Asia-Pacific

Book Review

Under the Gun

The book that caused a stir. (Photo: Komail Aijazuddin)

Pakistani president Pervez Musharraf’s new memoir offers an underrepresented perspective: that of a moderate Muslim U.S. ally in the war against terror. That’s reason enough for his book to be read by those who think Islam is hiding behind a veil.

This is more than an autobiography. It’s also a DIY manual for army Bonapartists on how to pull off a coup (as Musharraf did when he took the presidency in 1999). And it’s a manifesto gussied up argue to a world unsure of Muslim states — especially a nuclear Muslim state — that Islam, nuclear capability and enlightened moderation can co-exist.

Musharraf’s appearance on The Daily Show, and President George W. Bush’s unequivocal plug (“buy the book”) marks a huge ascension from the days after Musharraf dramatically seized power and became persona non grata in the West. That year, then-President Bill Clinton stopped briefly in Pakistan, but refused to be seen in public with his host.

Now, though, Pakistan is hot, in part by dint of its geostrategic position. Situated conveniently next to Iran, Afghanistan and India, south of China and north of Saudi Arabia, its value in international politics has skyrocketed. Readers will have a chance to learn why Pakistan, so often the tacky guest no one really invited to the party, is now so favored.

Musharraf explains what he thinks was wrong with previous governance of Pakistan (nepotism and ineptitude) and why a Western democratic system cannot be simply be grafted on: “I ardently believe that no country can progress without democracy, but democracy has to be tailored in accordance with each nation's peculiar environment,” he writes. It’s an environment so peculiar, apparently, that the road to democracy in developing countries can be paved only with dictatorships. Still, he clearly recognizes his own existence as a military leader with democratic ideals, and defends his antithetical position.

Musharraf considers himself a lucky man. Reading his story, we can’t really argue. As a boy he was thought to be dead after falling from a mango tree. He escaped death twice during Pakistan’s war with India in 1965. And three times, pure chance kept him from being on doomed trains, planes and automobiles.

His stubborn resilience has imbued him with a sense of destiny, and his enemies with a grudge. Musharraf repeatedly touts his anti-terrorism victories. You can tell he was giddy about informing Bush of the capture of al-Qaeda operative Abu Faraj al-Libbi, whom he coyly identifies as “the one al-Qaeda operative whose name Bush knew, apart from Osama bin Laden and Dr. Ayman al-Zawahiri."

To his credit, Musharraf stresses that Pakistan’s anti-terrorism position is self-serving. He (now famously) recounts how he stood up to former U.S. Deputy Secretary of State Richard Armitage, saying that Armitage threatened that the U.S. would bomb Pakistan “back into the Stone Age,” should Pakistan decide to side with the Taliban. This evoked a denial from Armitage, a grin from Bush and a tsunami of disquiet in both the United States and in Pakistan.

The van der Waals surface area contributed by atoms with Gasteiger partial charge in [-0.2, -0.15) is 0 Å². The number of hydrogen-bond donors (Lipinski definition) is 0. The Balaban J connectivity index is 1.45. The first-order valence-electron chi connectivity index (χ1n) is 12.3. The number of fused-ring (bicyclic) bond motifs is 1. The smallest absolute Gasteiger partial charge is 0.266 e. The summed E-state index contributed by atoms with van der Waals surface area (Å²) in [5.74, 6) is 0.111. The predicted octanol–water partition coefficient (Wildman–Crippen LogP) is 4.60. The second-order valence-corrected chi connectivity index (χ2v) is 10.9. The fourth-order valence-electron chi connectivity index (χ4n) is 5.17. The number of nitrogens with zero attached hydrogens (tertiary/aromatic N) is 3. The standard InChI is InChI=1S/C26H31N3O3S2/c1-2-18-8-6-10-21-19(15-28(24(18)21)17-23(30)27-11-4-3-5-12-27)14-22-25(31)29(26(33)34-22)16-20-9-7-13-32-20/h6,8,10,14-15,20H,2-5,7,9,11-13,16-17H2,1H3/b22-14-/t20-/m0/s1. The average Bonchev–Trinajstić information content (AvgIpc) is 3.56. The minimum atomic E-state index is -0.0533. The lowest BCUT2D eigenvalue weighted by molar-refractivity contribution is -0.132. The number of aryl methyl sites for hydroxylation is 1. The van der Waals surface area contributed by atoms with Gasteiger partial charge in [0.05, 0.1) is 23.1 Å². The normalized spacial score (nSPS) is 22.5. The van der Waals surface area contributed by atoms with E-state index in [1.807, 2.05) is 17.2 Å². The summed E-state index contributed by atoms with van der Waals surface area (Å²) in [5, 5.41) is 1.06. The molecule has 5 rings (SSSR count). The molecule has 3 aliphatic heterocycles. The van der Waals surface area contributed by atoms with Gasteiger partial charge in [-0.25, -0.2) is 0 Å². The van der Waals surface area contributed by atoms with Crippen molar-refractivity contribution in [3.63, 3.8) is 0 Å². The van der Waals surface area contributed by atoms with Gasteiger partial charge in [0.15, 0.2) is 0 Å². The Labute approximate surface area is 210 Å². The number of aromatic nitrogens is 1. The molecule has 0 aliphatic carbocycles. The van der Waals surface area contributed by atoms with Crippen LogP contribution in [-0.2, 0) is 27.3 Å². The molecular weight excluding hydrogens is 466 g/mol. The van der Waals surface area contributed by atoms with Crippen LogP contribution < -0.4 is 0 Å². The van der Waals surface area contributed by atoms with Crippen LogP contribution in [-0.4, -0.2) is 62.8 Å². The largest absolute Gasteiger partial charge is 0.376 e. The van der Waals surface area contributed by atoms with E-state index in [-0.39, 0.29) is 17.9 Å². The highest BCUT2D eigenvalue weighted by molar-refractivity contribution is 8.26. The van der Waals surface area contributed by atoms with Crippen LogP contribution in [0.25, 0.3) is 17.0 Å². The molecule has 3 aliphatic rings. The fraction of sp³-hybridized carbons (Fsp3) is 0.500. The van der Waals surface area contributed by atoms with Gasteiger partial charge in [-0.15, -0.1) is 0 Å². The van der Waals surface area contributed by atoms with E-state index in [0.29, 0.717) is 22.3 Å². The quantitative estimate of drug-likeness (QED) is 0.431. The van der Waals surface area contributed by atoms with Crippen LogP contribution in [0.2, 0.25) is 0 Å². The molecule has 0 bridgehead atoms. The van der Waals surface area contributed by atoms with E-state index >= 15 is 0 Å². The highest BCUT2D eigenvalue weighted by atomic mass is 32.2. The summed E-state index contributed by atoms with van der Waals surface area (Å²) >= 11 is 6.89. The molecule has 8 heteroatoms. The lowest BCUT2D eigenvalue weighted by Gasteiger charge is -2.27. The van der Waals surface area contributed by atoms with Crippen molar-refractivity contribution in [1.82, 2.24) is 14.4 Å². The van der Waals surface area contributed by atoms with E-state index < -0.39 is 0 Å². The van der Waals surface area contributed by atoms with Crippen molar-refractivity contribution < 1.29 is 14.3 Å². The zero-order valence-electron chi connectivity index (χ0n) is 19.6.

Musharraf’s description of the manhunt to find executed journalist Daniel Pearl reveals previously unknown details about this and other cases. For example, he says that Pearl’s killers were hired mercenaries rather than religious zealots, and that the ISI (Pakistan’s secret service) donned burkas to shadow a suspected terrorist through Lahore’s busy bazaars.

He’s at his liveliest when discussing tactics, strategies, battles and missiles. But his musings on situations off the battlefield, even the diplomatic ones, are conspicuously few. One is aware that he views himself as, above all, an honest soldier who sees life through a soldier's eyes. His ideas, ambitions and prejudices are the outpourings of a man whom destiny has elevated from humble beginnings to self-anointed supremacy. (Revealingly, he describes the man he chose as finance minister, and later prime minister, as “a self-made man from humble middle-class beginnings, like me.”)

To a generation of young Pakistanis, Musharraf's book provides insight into the traumas of premature nationhood, of achieving a independence on a shoestring. He describes movingly how his father — a civil servant in the fledgling Foreign Office in 1947 — had to cope with a shortage of office supplies.

“My father would use the thorns of a desert bush that grows everywhere in Karachi to pin his papers together,” he wrote. “He would also sometimes write with a thorn, by dipping it in ink.” Some of those about whom Musharraf has written disparagingly might be thinking: like father, like son.

Musharraf is popular at home, both for what he’s done (passing landmark laws requiring parliamentary posts be filled only by college graduates, thus helping to foster an economic boom), and for what he says he aspires to do. He’s clear about “what must be done to sustain Pakistan on a path of progress and prosperity.” But will he now want another seven years in power to do it?

Book Title: In the Line of Fire: A Memoir
Author: Pervez Musharraf
Publisher: Free Press
Publication date: September 25, 2006
Pages: 368

Komail Aijazuddin is a senior at New York University, where he is pursuing degrees in journalism, art history and studio art. He is co-editor of Brownstone Magazine, NYU's journal about minority issues. This article was first published on NYU Livewire, a biweekly service supplying newspapers and magazines with feature stories about and for young people in college and their twenties.

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